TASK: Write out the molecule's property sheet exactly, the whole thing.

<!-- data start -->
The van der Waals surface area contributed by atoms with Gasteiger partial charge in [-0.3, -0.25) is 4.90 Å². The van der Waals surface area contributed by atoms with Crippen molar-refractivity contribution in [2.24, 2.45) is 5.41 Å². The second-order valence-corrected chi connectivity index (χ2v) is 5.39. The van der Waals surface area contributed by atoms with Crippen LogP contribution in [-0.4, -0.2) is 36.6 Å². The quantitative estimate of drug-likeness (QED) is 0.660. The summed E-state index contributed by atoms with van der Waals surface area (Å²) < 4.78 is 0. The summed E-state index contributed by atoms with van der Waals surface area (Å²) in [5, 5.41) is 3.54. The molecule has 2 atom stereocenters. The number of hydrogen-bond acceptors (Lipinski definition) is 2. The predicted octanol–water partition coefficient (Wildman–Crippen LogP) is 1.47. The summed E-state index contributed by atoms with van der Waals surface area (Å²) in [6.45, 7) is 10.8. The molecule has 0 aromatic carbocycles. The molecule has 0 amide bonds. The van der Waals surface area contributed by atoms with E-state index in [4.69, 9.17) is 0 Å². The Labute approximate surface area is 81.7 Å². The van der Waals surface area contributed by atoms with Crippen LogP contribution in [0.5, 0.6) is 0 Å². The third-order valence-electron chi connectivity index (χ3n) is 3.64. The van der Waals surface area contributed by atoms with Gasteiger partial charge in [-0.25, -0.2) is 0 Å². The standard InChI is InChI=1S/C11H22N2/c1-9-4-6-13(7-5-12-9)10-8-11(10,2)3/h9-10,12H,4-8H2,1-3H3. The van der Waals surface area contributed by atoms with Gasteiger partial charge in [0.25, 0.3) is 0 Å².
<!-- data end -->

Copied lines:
The van der Waals surface area contributed by atoms with Gasteiger partial charge in [-0.3, -0.25) is 4.90 Å². The van der Waals surface area contributed by atoms with Crippen molar-refractivity contribution in [2.24, 2.45) is 5.41 Å². The second-order valence-corrected chi connectivity index (χ2v) is 5.39. The van der Waals surface area contributed by atoms with Crippen LogP contribution in [-0.4, -0.2) is 36.6 Å². The quantitative estimate of drug-likeness (QED) is 0.660. The summed E-state index contributed by atoms with van der Waals surface area (Å²) < 4.78 is 0. The summed E-state index contributed by atoms with van der Waals surface area (Å²) in [5, 5.41) is 3.54. The molecule has 2 atom stereocenters. The number of hydrogen-bond acceptors (Lipinski definition) is 2. The predicted octanol–water partition coefficient (Wildman–Crippen LogP) is 1.47. The summed E-state index contributed by atoms with van der Waals surface area (Å²) in [6.45, 7) is 10.8. The molecule has 0 aromatic carbocycles. The molecule has 0 amide bonds. The van der Waals surface area contributed by atoms with E-state index in [4.69, 9.17) is 0 Å². The Labute approximate surface area is 81.7 Å². The van der Waals surface area contributed by atoms with Crippen LogP contribution in [0.5, 0.6) is 0 Å². The third-order valence-electron chi connectivity index (χ3n) is 3.64. The van der Waals surface area contributed by atoms with Gasteiger partial charge in [-0.25, -0.2) is 0 Å². The standard InChI is InChI=1S/C11H22N2/c1-9-4-6-13(7-5-12-9)10-8-11(10,2)3/h9-10,12H,4-8H2,1-3H3. The van der Waals surface area contributed by atoms with Gasteiger partial charge in [0.25, 0.3) is 0 Å².